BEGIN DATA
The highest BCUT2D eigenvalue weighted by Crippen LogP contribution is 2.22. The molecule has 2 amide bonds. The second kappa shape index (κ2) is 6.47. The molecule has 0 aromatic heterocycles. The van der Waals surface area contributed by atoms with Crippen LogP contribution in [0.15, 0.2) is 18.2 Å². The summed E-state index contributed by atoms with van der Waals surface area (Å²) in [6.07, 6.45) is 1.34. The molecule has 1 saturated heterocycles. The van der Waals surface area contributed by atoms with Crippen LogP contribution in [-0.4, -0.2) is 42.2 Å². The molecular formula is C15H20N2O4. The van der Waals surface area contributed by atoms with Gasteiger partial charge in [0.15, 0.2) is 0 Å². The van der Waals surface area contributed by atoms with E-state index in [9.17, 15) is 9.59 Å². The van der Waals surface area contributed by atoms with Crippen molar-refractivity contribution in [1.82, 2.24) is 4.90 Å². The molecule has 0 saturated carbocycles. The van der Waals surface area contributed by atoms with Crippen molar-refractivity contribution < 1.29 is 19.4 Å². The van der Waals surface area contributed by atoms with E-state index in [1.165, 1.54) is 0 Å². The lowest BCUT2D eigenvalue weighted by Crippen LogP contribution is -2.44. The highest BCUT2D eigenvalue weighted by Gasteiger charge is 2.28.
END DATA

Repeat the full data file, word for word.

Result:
The highest BCUT2D eigenvalue weighted by Crippen LogP contribution is 2.22. The molecule has 2 amide bonds. The second kappa shape index (κ2) is 6.47. The molecule has 0 aromatic heterocycles. The van der Waals surface area contributed by atoms with Crippen LogP contribution in [0.15, 0.2) is 18.2 Å². The summed E-state index contributed by atoms with van der Waals surface area (Å²) in [6.07, 6.45) is 1.34. The molecule has 1 saturated heterocycles. The van der Waals surface area contributed by atoms with Crippen LogP contribution in [-0.4, -0.2) is 42.2 Å². The molecular formula is C15H20N2O4. The van der Waals surface area contributed by atoms with Gasteiger partial charge in [0.15, 0.2) is 0 Å². The van der Waals surface area contributed by atoms with E-state index in [9.17, 15) is 9.59 Å². The van der Waals surface area contributed by atoms with Crippen molar-refractivity contribution in [1.82, 2.24) is 4.90 Å². The molecule has 0 saturated carbocycles. The van der Waals surface area contributed by atoms with Crippen molar-refractivity contribution < 1.29 is 19.4 Å². The van der Waals surface area contributed by atoms with E-state index in [1.165, 1.54) is 0 Å². The lowest BCUT2D eigenvalue weighted by Crippen LogP contribution is -2.44. The highest BCUT2D eigenvalue weighted by Gasteiger charge is 2.28.